With the recent death of 17 people at the hands of an armed assailant in Florida, the time to end the gun debate is now.
This isn’t a call for heightened gun control or even a call for the most minor improvements in policy changes to make purchasing firearms harder. It’s a call for gun control advocates to realize that no number of dead children will ever change the minds of policymakers who control gun right laws.
Truthfully, this debate ended six years ago when a gunman murdered 20 students ages six to seven at Sandy Hook Elementary School. Since that shooting, Congress passed zero gun-control laws, despite conservative fears that President Obama would round up every gun in America and maybe melt them into participation trophies for millennials.
Again, I thought maybe there would be some movement on the gun control debate when a shooting at a Las Vegas concert resulted in 59 deaths and 527 injuries, but, yet again, the deaths came and went, and nothing changed.
The same talking points came out: mental health issues and healthcare coverage, plus “Guns don’t kill people, people kill people.”
Well, background checks are run on people, but conservative lawmakers still find that to be an infringement on our God-given right to own a sick-ass machine gun.
I thought the church shooting that killed 26 people in a rural town in Texas would actually make some change in the national stance on gun control, yet this one was so quickly in and out of the news cycle that you may have forgotten about it.
The one where dozens of people were gunned down with a military grade weapon by a troubled white male with mental health issues. Should I be more specific?
With the recent Florida shooting, I finally realized the entire debate is worthless. Unless the victims can make Republicans’ bank accounts go up like the National Rifle Association can, I don’t think anything will change.
Given that the victims are often poor and most times dead, I doubt that will happen.
I can sit here and list argument after argument about why gun control works. I can talk about how Australia once had similar gun laws to the United States but, after a devastating mass shooting, the country implemented a multitude of nationwide gun control laws.
Australia now holds a firearm homicide rate of 1.4 deaths per one million people. The U.S. has a rate of 29.7 per one million.
But that politicizes the tragedy, which Republicans like Ted Cruz and Paul Ryan certainly do not want us to do. We need to look at underlying causes for this violence, like better mental healthcare for this country.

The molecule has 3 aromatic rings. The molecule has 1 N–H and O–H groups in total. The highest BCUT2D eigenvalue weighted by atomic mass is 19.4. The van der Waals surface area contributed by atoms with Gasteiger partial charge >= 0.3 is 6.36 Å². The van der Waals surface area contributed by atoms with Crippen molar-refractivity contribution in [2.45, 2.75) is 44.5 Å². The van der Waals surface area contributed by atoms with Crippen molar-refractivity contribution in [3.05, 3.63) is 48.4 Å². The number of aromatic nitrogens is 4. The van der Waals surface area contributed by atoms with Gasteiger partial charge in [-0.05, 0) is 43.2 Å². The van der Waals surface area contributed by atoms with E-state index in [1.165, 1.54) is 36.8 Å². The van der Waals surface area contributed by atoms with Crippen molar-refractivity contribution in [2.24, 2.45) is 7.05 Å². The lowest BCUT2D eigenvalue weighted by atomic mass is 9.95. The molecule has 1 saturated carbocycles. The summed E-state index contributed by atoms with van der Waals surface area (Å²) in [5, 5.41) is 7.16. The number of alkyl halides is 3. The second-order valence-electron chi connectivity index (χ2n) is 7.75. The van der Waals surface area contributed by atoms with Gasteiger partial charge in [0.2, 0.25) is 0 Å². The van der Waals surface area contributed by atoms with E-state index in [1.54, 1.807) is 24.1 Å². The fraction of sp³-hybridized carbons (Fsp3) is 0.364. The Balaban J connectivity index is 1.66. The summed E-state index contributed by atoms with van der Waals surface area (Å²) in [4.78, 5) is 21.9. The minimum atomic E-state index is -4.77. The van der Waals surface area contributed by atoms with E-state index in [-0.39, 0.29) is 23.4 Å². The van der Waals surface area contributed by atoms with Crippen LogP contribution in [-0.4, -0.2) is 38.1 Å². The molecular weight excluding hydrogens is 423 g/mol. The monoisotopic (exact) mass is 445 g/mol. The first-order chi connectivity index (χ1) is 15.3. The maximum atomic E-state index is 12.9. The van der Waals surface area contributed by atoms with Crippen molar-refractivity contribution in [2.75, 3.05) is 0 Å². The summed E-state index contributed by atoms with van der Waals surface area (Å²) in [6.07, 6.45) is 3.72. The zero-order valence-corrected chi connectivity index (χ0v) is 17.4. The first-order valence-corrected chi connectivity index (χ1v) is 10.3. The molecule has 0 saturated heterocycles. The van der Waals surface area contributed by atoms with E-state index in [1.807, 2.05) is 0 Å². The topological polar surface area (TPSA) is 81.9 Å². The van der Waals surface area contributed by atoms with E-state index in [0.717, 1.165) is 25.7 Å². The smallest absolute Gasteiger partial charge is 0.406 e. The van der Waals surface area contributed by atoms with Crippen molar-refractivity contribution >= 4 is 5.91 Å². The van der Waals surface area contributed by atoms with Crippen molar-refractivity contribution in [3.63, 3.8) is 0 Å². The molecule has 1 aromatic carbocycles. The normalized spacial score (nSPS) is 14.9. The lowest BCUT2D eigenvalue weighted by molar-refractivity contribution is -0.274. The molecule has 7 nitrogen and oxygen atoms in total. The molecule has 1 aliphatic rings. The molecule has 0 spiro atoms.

Republican lawmakers also want to slash funding and regulation for healthcare, so maybe talking about that is politicizing the issue too.
Maybe we can talk about how the shootings in this country relate to a lack of education in the United States, which ranks 17th in education performance. After all, the NRA itself believes better education about gun control would solve the problem. We run into the same problem though, because Republicans want to slash the education budget, so talking about it is politicizing the issue.
Maybe the issue is the disgusting wealth disparity in America, leaving the poor and the disappearing middle class feeling abandoned and helpless.
The top one percent of wealthy families in America control twice the amount of wealth the bottom 90 percent control. The ones at the bottom can find their answers in radicalization, in violence. Would the ones at the bottom feel nearly as hopeless if this wealth was more evenly redistributed from the top? Don’t worry, that trickle-down wealth will get here any day now.
The only real answer you will get from Republican lawmakers is that there is nothing we can do about it. So why try?
Like the Onion article that gets reprinted every time we have a mass shooting, we’re the only nation where this happens, yet there's nothing we can do about it.
This article prints almost a full week after the Florida shooting, so it will probably already out of the news cycle.
Maybe President Trump will say something derogatory about some other rich celebrity and that will become the new 24-hour topic. The victims will be shuffled out for another new batch of victims in a month or two when there’s another mass shooting in America.
We can do this whole debate again when that happens, but if this massacre doesn’t change things, what will?